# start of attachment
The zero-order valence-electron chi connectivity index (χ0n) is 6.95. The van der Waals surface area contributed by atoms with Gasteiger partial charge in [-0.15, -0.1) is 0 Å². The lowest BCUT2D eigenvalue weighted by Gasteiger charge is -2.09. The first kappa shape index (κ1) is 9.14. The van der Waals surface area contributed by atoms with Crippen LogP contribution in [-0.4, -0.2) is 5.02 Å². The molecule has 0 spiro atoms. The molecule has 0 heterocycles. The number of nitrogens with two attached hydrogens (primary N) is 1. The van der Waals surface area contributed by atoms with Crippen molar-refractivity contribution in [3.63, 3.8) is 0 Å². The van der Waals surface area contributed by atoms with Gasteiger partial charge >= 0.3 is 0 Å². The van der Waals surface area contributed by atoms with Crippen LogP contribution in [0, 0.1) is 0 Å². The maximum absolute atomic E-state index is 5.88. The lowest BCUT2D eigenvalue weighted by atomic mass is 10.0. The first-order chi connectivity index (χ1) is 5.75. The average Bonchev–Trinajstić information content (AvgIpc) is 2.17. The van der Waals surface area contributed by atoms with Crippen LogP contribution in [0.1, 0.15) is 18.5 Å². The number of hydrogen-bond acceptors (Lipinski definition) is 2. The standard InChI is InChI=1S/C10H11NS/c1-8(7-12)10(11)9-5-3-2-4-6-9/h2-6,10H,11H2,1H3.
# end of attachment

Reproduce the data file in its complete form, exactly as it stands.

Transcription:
The zero-order valence-electron chi connectivity index (χ0n) is 6.95. The van der Waals surface area contributed by atoms with Gasteiger partial charge in [-0.15, -0.1) is 0 Å². The lowest BCUT2D eigenvalue weighted by Gasteiger charge is -2.09. The first kappa shape index (κ1) is 9.14. The van der Waals surface area contributed by atoms with Crippen LogP contribution in [-0.4, -0.2) is 5.02 Å². The molecule has 0 spiro atoms. The molecule has 0 heterocycles. The number of nitrogens with two attached hydrogens (primary N) is 1. The van der Waals surface area contributed by atoms with Crippen molar-refractivity contribution in [3.63, 3.8) is 0 Å². The van der Waals surface area contributed by atoms with Gasteiger partial charge >= 0.3 is 0 Å². The van der Waals surface area contributed by atoms with Crippen LogP contribution in [0, 0.1) is 0 Å². The maximum absolute atomic E-state index is 5.88. The lowest BCUT2D eigenvalue weighted by atomic mass is 10.0. The first-order chi connectivity index (χ1) is 5.75. The average Bonchev–Trinajstić information content (AvgIpc) is 2.17. The van der Waals surface area contributed by atoms with Crippen LogP contribution in [0.1, 0.15) is 18.5 Å². The number of hydrogen-bond acceptors (Lipinski definition) is 2. The standard InChI is InChI=1S/C10H11NS/c1-8(7-12)10(11)9-5-3-2-4-6-9/h2-6,10H,11H2,1H3.